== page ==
River Fishing

Rivers have always been important for humans: they directed migration routes, helped trade, formed boundaries, and provided food - including fish.
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About River Fishing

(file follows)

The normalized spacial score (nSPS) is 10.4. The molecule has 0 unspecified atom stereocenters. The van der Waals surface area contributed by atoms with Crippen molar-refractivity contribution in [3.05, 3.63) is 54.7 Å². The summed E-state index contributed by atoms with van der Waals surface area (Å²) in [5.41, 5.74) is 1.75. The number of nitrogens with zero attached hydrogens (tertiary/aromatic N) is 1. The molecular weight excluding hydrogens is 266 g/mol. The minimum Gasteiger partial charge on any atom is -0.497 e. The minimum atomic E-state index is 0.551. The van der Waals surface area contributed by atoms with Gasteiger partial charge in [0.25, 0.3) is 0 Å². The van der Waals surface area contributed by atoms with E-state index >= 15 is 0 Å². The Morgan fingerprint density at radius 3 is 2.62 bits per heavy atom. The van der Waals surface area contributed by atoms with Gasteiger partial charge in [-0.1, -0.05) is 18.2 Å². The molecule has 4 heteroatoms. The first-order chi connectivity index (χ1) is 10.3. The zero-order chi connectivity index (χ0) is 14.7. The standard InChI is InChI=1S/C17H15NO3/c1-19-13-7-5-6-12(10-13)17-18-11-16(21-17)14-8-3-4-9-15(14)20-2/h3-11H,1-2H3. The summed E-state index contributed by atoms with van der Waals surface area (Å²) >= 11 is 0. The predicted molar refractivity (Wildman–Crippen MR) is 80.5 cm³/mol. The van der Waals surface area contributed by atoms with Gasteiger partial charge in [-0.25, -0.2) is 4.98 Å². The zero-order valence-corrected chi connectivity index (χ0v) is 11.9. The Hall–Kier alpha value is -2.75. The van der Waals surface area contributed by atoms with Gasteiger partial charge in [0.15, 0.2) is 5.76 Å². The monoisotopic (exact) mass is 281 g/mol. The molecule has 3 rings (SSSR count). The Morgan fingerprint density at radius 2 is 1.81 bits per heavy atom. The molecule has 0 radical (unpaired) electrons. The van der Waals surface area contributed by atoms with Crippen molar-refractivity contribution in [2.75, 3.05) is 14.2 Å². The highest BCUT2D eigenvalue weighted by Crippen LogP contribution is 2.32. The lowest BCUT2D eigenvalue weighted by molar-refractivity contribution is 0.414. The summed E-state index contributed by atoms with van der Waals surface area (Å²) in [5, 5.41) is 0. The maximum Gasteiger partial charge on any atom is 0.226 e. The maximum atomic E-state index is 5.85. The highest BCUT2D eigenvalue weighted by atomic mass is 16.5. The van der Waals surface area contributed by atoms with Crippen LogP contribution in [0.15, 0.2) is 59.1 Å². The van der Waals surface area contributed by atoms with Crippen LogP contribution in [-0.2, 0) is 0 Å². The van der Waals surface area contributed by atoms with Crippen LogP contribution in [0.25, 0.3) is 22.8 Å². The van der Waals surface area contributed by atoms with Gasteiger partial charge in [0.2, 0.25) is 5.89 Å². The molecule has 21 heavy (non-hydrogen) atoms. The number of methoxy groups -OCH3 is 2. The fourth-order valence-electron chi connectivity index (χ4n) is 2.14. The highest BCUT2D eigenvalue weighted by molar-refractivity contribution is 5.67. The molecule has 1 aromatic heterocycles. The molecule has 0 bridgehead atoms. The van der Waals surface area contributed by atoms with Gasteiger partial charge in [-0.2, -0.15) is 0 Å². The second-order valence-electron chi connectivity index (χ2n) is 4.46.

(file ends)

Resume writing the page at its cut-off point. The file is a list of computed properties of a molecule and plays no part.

Rivers come in many sizes and shapes, and vary in width, depth, and speed. The difference between a stream, a brook, and a river is vague, arbitrary, and different from language to language. Any river that can support commercial ship traffic can be defined as big; one that can one you could wade across, or can cast your lure from one bank to the other, as small. Small to medium sized rivers have the advantage that almost all of their bodies are accessible from the shore or by wading, but for successful fishing on a real big river you better have a boat. On BaitYourHook.com, any fishing trip in running freshwater is a river trip, even though you may classify the “river” in question as a “stream” or “brook”. The species you can find in a river depend not only on its geographical location, but also on its flow volume and speed of current. Slow, especially alluvial, rivers provide better conditions for underwater vegetation, which serves as food for such plant-eating species as bream, which in turn make a staple food for predators like pike. By contrast, in faster streams the fish has to rely on insects, and such rivers are preferred by trout and salmonids. And, all things being equal, the bigger the river the bigger the fish you may catch in it. Mostly, river fishing is about freshwater species, such as catfish, pike, and bass, as well as those saltwater species, including such an iconic target for anglers as salmonids, that enter rivers for spawning. However, other saltwater species, up to and including the sharks, may enter estuaries of big rivers flowing into seas and oceans, and can be caught there as well. Almost every fishing technique can be used for river fishing, from fly-fishing and spinning to jigging and popping, as well as trolling and drift fishing if the river is big enough, and ice fishing if the river freezes over (beware that frozen rivers are usually more dangerous than frozen lakes, though). The flow of water influences not only what kinds of fish may live in a river, but also the behavior of the fish. A successful river angler has the skill to read the current, and realize where the flow is rapid and where you can find areas of nearly stale water that some fish species use for shelter. Typically, the fish are more comfortable in the areas with slower current, where they don’t have to swim as hard to stay in one place as on the mainstream. However, the mainstream usually carries along the food that the fish feeds on. The border between the deep, still water and the current are often the sweet spot for many kinds of fish. Fishing in rivers is special from the legal perspective as well. Unlike lakes, which in many countries may be private property, rivers are usually seen as the public domain. This is justified by the fact that any activity on one part of the river will invariably affect other parts, as well as the body of water the river flows into. To protect the common interest, the use of the rivers is almost invariably controlled by local or national governments, and fishing seasons, licenses, and catch policies may differ from those existing for lakes or offshore fishing. In many areas the law protects the right of access to rivers banks; in some, however, landowners may block it, so mind the property rights situation when planning a river fishing trip.